The feast we celebrate today (September 14) originated in the 4th century in Jerusalem, the city where Jesus died and rose again. On September 13, 335 AD an immense throng of Christians gathered to dedicate a church built by theEmperor Constantine over the empty tomb of Jesus and the place where he was crucified– Golgotha.
The resplendent church, one of the world’s largest, was called the Anastasis (Resurrection), or the Church of the Holy Sepulcher. Christian pilgrims from all over the world still flock to see where Jesus was buried and where he died.
Until the Moslem conquest of Jerusalem in the 7th century, bishops, Christians from all over the Roman empire came here annually to celebrate the feast, which went on for 8 days. It was Holy Week and Easter in September. One visitor, Egeria, a widely-traveled 4th century nun, said the celebration recalled the Church’s dedication, but also the day when “the Cross of the Lord was found here.”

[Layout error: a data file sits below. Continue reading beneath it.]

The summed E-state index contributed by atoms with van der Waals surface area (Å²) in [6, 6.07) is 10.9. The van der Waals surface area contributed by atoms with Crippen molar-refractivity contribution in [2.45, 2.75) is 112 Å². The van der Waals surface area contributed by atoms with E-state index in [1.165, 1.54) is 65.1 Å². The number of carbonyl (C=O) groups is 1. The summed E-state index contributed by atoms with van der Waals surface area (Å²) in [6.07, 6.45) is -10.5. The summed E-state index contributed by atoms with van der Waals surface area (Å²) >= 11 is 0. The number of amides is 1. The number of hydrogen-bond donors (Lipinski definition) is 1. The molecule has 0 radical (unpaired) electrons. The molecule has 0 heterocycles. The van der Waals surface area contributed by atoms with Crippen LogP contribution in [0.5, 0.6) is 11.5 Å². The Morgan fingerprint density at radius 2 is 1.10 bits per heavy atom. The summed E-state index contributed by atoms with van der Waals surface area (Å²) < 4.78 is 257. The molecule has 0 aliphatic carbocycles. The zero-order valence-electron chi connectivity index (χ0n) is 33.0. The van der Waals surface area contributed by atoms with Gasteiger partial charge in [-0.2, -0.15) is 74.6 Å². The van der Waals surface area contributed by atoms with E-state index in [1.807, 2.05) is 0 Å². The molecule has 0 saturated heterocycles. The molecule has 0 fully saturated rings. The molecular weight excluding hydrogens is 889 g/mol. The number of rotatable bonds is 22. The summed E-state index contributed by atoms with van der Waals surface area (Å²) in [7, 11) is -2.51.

Many Christian denominations continue to celebrate the Feast of the Holy Cross on September 14th.
If you visit Jerusalem’s Old City today you’ll see a smaller, shabbier successor to Constantine’s great church, which was largely destroyed in 1009 AD by the insane Moslem caliph al-Hakim and was only half rebuilt in the 11th century by the Crusaders. Today the church bears the scars of sixteen centuries of wars, earthquakes, fires, and natural disasters.
The scars of a divided Christendom also appear in the church, where various Christian groups, upholding age-old rights, warily guard their own turf. Visitors have to wonder: Does this place proclaim the great mystery that unfolded here?
Our reaction to this church is like our reaction to the sacraments; we ask Is This All There Is? It takes time to discover the Cross and its triumph.
Here are some pictures of the great church.